Militant Journalism

San Diego fast food workers join statewide strike

On June 9, fast food workers across California went on strike to protest mistreatment on the job
and demand the passage of AB 257. In San Diego, the workers were joined in solidarity by fellow fast food workers and members of various local unions and community organizations, such as the Service Employees International Union Local 221, University Professional and Technical Employees – Research Professionals, and the Party for Socialism and Liberation.

SEIU Local 221 and its Fight for $15 campaign kicked off the picket at 8 a.m. in front of the Jack in the Box Corporate Headquarters. Jack in the Box is the only major fast food chain that is headquartered in San Diego. As the crowd assembled, most donning red shirts saying “unions for all,” speakers gave testimony about the abuses they faced on the job and spoke of the need for change — some even called for revolution. Demonstrators marched to the nearby intersection, where a contingent of 13 members proceeded to block the intersection and were then arrested by police.

The plight of California’s fast food workers

Fast food workers are the largest and fastest growing group of low-wage workers in the state and lack
sector-specific protections. Jack in the Box faced many complaints ranging from unsafe conditions to wage theft, and workers who try to stand up for their rights are frequently met with retaliation, intimidation, or are even ridiculed.

When a Sacramento Jack in the Box’s air conditioning broke during a heat wave, the manager told the workers they were “going through menopause.” Workers responded with a strike and the “menopause manager” is no longer with the company.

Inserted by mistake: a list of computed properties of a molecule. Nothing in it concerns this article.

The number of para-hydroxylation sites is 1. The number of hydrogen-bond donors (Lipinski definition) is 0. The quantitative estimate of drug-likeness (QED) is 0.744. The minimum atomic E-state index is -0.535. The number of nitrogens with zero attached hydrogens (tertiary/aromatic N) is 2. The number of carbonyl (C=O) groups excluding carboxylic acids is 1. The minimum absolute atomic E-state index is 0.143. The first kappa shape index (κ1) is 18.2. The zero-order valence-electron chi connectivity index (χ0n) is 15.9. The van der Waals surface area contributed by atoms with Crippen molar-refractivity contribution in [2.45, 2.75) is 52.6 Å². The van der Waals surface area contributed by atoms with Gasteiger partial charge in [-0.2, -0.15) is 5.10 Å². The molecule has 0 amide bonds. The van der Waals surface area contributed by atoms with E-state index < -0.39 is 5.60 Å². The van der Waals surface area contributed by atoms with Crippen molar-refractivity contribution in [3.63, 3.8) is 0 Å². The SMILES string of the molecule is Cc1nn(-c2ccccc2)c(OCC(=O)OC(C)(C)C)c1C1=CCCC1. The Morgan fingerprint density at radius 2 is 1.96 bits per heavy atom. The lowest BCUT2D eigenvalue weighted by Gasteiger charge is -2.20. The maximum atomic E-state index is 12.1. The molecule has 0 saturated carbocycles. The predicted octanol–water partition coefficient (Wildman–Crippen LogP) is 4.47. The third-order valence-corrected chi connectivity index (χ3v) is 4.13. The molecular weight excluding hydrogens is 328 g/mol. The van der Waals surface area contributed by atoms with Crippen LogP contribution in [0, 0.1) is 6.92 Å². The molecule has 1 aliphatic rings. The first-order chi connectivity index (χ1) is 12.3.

Throughout the pandemic, many Jack in the Box workers have been forced to show up to work sick. Even those with paid sick leave are afraid to use it due to threat of retaliation to permanently cut their hours.

Workers also report sexual harassment and racism. One such example includes threats of ICE being called on workers for trying to organize.

Why workers need AB 257 to pass

In January, the California state assembly passed AB 257, known as the Fast Food Accountability and Standards Recovery Act or FAST Recovery Act. AB 257 is now heading to a vote in the State Senate. The proposed bill would establish the Fast Food Sector Council within the Department of Industrial Relations, and the council would establish sector wide minimum standards.

Liberation News spoke with Karina Zuniga, a worker at Kentucky Fried Chicken in National City. Zuniga gave similar examples of retaliation where managers punished workers by stripping them of hours and even days of work. Zuniga said a union would make her and her fellow workers be “respected” by guaranteeing “paid time off, paid sick leave, and honoring their hours and days.” She also argued that the passage of AB 257, which would set up a statewide labor regulatory council, would be a huge step in the right direction because the workers would “finally have a seat at the table where we could report issues like wage theft and other abuses.”

While AB 257 would help regulate large fast food companies that have 30 or more
establishments nationally, restaurants with fewer than 30 locations or restaurants that are not
considered fast food would be exempt. Still, this would be a huge win for the more than 725,000 fast
food workers statewide — 44,000 of whom live in San Diego — and for whom these rights cannot come
soon enough.

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